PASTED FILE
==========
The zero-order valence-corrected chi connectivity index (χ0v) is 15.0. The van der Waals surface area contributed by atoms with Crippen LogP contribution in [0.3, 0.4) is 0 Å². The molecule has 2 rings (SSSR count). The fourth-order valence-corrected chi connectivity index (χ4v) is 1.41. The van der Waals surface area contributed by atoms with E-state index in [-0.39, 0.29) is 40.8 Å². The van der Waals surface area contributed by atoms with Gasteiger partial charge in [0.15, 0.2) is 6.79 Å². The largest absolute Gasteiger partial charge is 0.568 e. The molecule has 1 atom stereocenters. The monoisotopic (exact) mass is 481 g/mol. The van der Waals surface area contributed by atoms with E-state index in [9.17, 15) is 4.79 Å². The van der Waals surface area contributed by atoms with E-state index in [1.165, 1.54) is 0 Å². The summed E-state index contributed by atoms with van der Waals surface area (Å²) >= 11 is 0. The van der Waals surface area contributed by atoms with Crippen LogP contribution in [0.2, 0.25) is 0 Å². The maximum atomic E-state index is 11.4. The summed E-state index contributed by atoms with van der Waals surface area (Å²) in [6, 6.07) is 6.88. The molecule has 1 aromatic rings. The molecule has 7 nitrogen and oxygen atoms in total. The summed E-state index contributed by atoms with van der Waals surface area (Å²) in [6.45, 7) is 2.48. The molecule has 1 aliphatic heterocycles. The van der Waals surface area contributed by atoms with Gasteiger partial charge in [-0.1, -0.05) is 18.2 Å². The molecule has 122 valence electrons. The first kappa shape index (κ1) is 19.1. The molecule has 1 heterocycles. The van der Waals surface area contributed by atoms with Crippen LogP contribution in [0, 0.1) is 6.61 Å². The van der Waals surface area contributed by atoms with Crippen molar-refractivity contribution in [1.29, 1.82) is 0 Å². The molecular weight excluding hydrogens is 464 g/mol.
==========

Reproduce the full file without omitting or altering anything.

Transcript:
The zero-order valence-corrected chi connectivity index (χ0v) is 15.0. The van der Waals surface area contributed by atoms with Crippen LogP contribution in [0.3, 0.4) is 0 Å². The molecule has 2 rings (SSSR count). The fourth-order valence-corrected chi connectivity index (χ4v) is 1.41. The van der Waals surface area contributed by atoms with E-state index in [-0.39, 0.29) is 40.8 Å². The van der Waals surface area contributed by atoms with Gasteiger partial charge in [0.15, 0.2) is 6.79 Å². The largest absolute Gasteiger partial charge is 0.568 e. The molecule has 1 atom stereocenters. The monoisotopic (exact) mass is 481 g/mol. The van der Waals surface area contributed by atoms with E-state index in [9.17, 15) is 4.79 Å². The van der Waals surface area contributed by atoms with E-state index in [1.165, 1.54) is 0 Å². The summed E-state index contributed by atoms with van der Waals surface area (Å²) >= 11 is 0. The van der Waals surface area contributed by atoms with Crippen LogP contribution in [0.2, 0.25) is 0 Å². The maximum atomic E-state index is 11.4. The summed E-state index contributed by atoms with van der Waals surface area (Å²) in [6, 6.07) is 6.88. The molecule has 1 aromatic rings. The molecule has 7 nitrogen and oxygen atoms in total. The summed E-state index contributed by atoms with van der Waals surface area (Å²) in [6.45, 7) is 2.48. The molecule has 1 aliphatic heterocycles. The van der Waals surface area contributed by atoms with Gasteiger partial charge in [-0.1, -0.05) is 18.2 Å². The molecule has 122 valence electrons. The first kappa shape index (κ1) is 19.1. The molecule has 1 heterocycles. The van der Waals surface area contributed by atoms with Crippen LogP contribution in [0, 0.1) is 6.61 Å². The van der Waals surface area contributed by atoms with Crippen molar-refractivity contribution in [1.29, 1.82) is 0 Å². The molecular weight excluding hydrogens is 464 g/mol.